The 416 Fire appears to be ramping back up, growing by nearly 600 acres in 24 hours, according to an estimate released Monday.
Rain tempered some aspects of the fire June 16 and 17 – causing a break from smoke-filled mornings – but large plumes of smoke have slowly returned, bringing a return to deteriorated air quality across the region. The San Juan Basin Health Department issued an air-quality health advisory Monday morning.
Last week in Southwest Colorado was defined by the same hot and dry weather conditions that ushered in extreme fire danger, which contributed to the outbreak of the 416 Fire on June 1 and the Burro Fire on June 8.
According to a fire update Monday morning from the incident command team, the 416 Fire grew by 584 acres from Sunday to Monday, driven by winds that reached up to 40 mph. The 416 Fire has burned a total of 34,962 acres, mostly on the San Juan National Forest.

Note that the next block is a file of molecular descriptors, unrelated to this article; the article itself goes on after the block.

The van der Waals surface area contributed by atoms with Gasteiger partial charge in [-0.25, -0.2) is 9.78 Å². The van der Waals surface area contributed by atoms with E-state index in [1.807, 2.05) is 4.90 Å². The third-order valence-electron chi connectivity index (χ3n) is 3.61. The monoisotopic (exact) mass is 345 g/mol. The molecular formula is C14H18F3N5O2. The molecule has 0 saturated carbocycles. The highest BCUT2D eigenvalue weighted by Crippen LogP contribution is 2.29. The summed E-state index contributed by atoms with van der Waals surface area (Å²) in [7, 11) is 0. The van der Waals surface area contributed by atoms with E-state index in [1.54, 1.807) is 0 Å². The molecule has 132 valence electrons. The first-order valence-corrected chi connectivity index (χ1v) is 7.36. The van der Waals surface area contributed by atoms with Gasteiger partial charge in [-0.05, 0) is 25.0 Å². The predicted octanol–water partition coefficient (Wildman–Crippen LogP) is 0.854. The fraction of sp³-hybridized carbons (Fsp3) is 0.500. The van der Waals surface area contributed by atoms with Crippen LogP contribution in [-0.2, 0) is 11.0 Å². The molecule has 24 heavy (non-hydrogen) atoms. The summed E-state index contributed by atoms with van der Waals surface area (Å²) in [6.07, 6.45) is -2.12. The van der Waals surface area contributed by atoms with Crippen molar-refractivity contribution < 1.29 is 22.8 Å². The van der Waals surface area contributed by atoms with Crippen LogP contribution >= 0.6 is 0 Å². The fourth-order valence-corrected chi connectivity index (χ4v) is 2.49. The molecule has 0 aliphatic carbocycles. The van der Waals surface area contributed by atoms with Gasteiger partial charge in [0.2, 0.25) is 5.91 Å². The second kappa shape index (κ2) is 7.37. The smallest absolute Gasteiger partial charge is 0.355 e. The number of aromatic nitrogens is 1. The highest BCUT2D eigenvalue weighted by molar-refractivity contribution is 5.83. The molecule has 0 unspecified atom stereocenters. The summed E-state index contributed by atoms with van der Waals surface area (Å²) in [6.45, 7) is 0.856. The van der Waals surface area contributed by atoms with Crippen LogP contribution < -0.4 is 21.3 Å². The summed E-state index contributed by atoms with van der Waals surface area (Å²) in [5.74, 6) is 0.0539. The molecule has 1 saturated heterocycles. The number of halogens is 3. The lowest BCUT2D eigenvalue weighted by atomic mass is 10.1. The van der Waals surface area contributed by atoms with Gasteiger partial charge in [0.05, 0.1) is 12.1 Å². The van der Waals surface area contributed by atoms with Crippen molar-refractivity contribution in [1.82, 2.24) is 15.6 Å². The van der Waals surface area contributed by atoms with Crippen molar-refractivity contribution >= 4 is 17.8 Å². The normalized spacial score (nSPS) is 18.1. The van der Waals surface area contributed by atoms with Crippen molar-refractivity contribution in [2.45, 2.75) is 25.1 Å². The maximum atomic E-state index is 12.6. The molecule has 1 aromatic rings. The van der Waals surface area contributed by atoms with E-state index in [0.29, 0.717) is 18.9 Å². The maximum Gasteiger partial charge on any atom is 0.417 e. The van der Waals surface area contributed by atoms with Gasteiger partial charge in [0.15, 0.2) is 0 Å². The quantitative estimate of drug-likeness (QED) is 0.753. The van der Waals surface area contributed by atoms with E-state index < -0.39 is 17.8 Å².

“Fire managers wish residents to know that the fire is not out, and it will not be out until the arrival of significant moisture,” Joe Reinarz, incident commander, wrote in the morning update.
Fire weather conditions continue Monday, and will persist throughout the week with hot temperatures that could reach up to 94 degrees, low humidity values and high winds.
“Fuels continue to dry and will react to small environmental changes,” Reinarz wrote. “When weather conditions, susceptible fuel, and topographical conditions align, fire behavior has potential for rapid and intense increase.”
On Sunday, two columns of smoke were visible from Clear Creek and the Hope/Deer Creek areas. Winds from the west brought significant amounts of smoke down the Hermosa Creek drainage and to homes in Hermosa.
Fire managers expect the fire to grow in these areas on Monday, becoming most active after 1 p.m. Smoke will be visible and increase as the fire grows.
As the fire creeps toward Junction Creek Road, Reinarz said hot shot crews will assess the need for future burnout operations on the west side of the fire.
“The 416 Fire is an evolving fire,” he said. “Much patience is required during monitoring, operational planning, and tactical decisions in order to keep firefighters safe in terrain that is steep, rugged, and often inaccessible.”
San Juan Basin Health Department said heavy smoke should return and settle into Hermosa and possibly Durango on Tuesday morning. Real-time air-quality information can be found here: https://bit.ly/2yGsyt4